This paper reinforce somes ideas, which were expressed in the past quarter of century in the document that originated the SUDENE, and analyses them accordingly to the events of last decades. The conclusions are that the main guidelines (1) The need of a transformation in the agrarian structure and (2) The priority that should be given to industrialization as a dynamic element of regional development, both continuing being valid. In relation with the industrialization process, the necessity of a wide connection between industry and local market (which gives to the industrialization the character of an instrument of social homogeneity) is highlighted.
This paper shows us that the causes of Latin American indebtedness must to be analyzed from two sides. On one side the transformations that took place in the inter-national financial market and generated an anomalous increase in the supply of credit by the international private banking. On the other side, the economic liberalism that the authoritarian regimes embraced and their social and political necessities to reward the middle-class supporter which led them to increased the debtedness much beyond their capabilities of payment. Considerations are also given to explain why the debtors countries have managed to “reschedule” the existing debt individually and not to bargain collectively. Problems and consequences of a “default” by Latin American countries are also analyzed in this paper.
This paper analyses the Brazilian external debt negotiations which followed the international financial system disruption precipitated the Mexican moratorium. The emphasis is on Brazil-IMF agreements. We divide the negotiations in two rounds, accor-ding to the external financial needs for 1983 and 1984, respectively. Our main conclusion indicates that there will be no economic growth prospects for some years ahead if the present negotiation model is maintained. New conditions, such as longer terms and lower rates of interest, are basic requirements for solving the Brazilian Balance of Payments problem.
As a way out for the indebtedness crisis the economists of the World Bank and the IMF have been advocating the outward looking development’s thesis. The degree of the opening of the economy and the dynamics of the foreign trade were promoted to the level of true indicators of development without concern with the social and ecology costs of the exports. The inadequacy of this strategy for the third world countries, the feasibility of a moratorium and the advantages of a introverted growth, mainly in the Brazilian case, are analyzed in this paper. Some obstacles which Brazil will face in the retake of economic growth are also focused.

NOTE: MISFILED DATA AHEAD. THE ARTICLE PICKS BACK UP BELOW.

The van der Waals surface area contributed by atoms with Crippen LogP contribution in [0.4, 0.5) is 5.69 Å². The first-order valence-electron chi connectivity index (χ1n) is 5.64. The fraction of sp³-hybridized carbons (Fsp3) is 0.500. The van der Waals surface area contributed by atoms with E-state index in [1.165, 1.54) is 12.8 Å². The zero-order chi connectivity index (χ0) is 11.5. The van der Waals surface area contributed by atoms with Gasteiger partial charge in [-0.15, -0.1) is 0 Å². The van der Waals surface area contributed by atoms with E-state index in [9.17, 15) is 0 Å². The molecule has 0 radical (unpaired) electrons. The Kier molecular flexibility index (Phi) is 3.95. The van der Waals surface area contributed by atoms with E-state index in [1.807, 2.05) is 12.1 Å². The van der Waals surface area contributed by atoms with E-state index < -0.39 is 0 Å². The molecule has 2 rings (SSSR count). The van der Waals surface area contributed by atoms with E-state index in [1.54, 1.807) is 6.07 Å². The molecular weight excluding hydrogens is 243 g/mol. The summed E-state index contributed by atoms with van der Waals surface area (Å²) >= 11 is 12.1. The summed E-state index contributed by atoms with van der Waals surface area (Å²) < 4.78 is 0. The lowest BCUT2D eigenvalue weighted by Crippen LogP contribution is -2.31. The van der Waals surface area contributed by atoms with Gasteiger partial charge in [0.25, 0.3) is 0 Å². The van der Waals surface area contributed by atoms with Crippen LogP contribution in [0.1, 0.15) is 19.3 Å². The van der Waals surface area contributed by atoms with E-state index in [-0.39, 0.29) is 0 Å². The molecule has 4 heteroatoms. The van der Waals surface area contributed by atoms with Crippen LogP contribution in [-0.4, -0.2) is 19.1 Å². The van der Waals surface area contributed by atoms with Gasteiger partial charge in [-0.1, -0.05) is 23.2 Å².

The purpose of the paper is to trace the essential connections between the work of Marx and the foundations of capitalist economic dynamics. The main point is that Marx’s “laws of motion” of the capitalist economy have been thought to be effective at the level of capital in general, whereas a theory of capitalist economic dynamics as such must lead to more con-crete determinations, which cannot arise unless the level of competition, or the “plurality of capitals”, is fully taken into account. After a short introduction, the 2nd section discusses four different notions of compe-tition that can be found in The Capital, underlining the one concerning the economic laws of motion, whereby every capital seeks to get surplus profits by means of new methods of production and new products, leading to relative surplus value production. But competition still emerges here in its general features, which do not suffice to establish a dynamic theory. The 3rd section concludes this paper raising some basic elements needed to develop such a theory. After a preliminary discussion of the reasons to dismiss the equilibrium paradigm in a dynamic economy and of the role of time — both historical and theoretical —, it doses with a reference to the theoretical forms of dynamics: instability, crisis, trend and business cycle, where emphasis is put in the last two.
In discussing economic growth, an important role is attributed to small industries which would generate employment and distribute income to the poor urban population. The real facts have not confirmed this hypo-thesis, although small production units continue to represent the majority of industrial and service firms and contribute with a large share of the GNP, employment, wages and taxes, in spite of an increasing concentration of capital and the centralization of economic power in large conglomerates. This apparently contradictory movement of capital in its process of accu-mulation and reproduction suggests that small firms are not condemned to disappear but tend to assume new and different functions, however subor-dinated, dependent or complementary to large conglomerates, in the process of capitalist production.
After summarizing a model of autonomous or administered inflation presented in an another paper, the author analyses the Keynesian and the monetarist policies of controlling inflation. Finally they discuss at lenghty an alternative policy of price stabilization — an administrative policy —based on price controls and programmed deindexation, associated with moderate groth of the economy and followed by monetary and fiscal adjustment.